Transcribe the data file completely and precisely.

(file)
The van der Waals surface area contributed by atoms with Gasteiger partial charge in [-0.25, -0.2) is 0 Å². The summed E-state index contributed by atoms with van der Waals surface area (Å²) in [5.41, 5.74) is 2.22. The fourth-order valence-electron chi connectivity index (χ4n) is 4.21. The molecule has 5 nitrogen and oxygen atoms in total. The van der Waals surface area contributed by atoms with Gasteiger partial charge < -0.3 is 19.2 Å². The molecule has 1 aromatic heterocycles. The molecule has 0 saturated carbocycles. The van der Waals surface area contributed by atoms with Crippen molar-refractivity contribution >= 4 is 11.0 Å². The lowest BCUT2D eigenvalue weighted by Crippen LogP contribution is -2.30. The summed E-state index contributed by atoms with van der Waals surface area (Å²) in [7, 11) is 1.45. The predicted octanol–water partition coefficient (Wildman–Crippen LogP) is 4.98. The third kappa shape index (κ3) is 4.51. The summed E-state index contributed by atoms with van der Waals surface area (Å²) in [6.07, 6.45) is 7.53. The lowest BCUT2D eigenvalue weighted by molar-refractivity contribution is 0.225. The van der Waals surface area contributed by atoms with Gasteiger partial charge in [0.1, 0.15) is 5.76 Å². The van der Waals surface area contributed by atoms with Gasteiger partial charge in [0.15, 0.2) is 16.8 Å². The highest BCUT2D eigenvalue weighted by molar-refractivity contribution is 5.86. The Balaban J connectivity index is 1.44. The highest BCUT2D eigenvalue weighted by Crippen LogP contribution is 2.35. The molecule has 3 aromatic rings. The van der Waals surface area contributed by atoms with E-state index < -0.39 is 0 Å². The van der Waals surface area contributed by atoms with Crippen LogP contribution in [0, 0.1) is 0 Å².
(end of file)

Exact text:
The van der Waals surface area contributed by atoms with Gasteiger partial charge in [-0.25, -0.2) is 0 Å². The summed E-state index contributed by atoms with van der Waals surface area (Å²) in [5.41, 5.74) is 2.22. The fourth-order valence-electron chi connectivity index (χ4n) is 4.21. The molecule has 5 nitrogen and oxygen atoms in total. The van der Waals surface area contributed by atoms with Gasteiger partial charge < -0.3 is 19.2 Å². The molecule has 1 aromatic heterocycles. The molecule has 0 saturated carbocycles. The van der Waals surface area contributed by atoms with Crippen molar-refractivity contribution >= 4 is 11.0 Å². The lowest BCUT2D eigenvalue weighted by Crippen LogP contribution is -2.30. The summed E-state index contributed by atoms with van der Waals surface area (Å²) in [7, 11) is 1.45. The predicted octanol–water partition coefficient (Wildman–Crippen LogP) is 4.98. The third kappa shape index (κ3) is 4.51. The summed E-state index contributed by atoms with van der Waals surface area (Å²) in [6.07, 6.45) is 7.53. The lowest BCUT2D eigenvalue weighted by molar-refractivity contribution is 0.225. The van der Waals surface area contributed by atoms with Gasteiger partial charge in [0.1, 0.15) is 5.76 Å². The van der Waals surface area contributed by atoms with Gasteiger partial charge in [0.15, 0.2) is 16.8 Å². The highest BCUT2D eigenvalue weighted by molar-refractivity contribution is 5.86. The Balaban J connectivity index is 1.44. The highest BCUT2D eigenvalue weighted by Crippen LogP contribution is 2.35. The molecule has 3 aromatic rings. The van der Waals surface area contributed by atoms with E-state index < -0.39 is 0 Å². The van der Waals surface area contributed by atoms with Crippen LogP contribution in [0, 0.1) is 0 Å².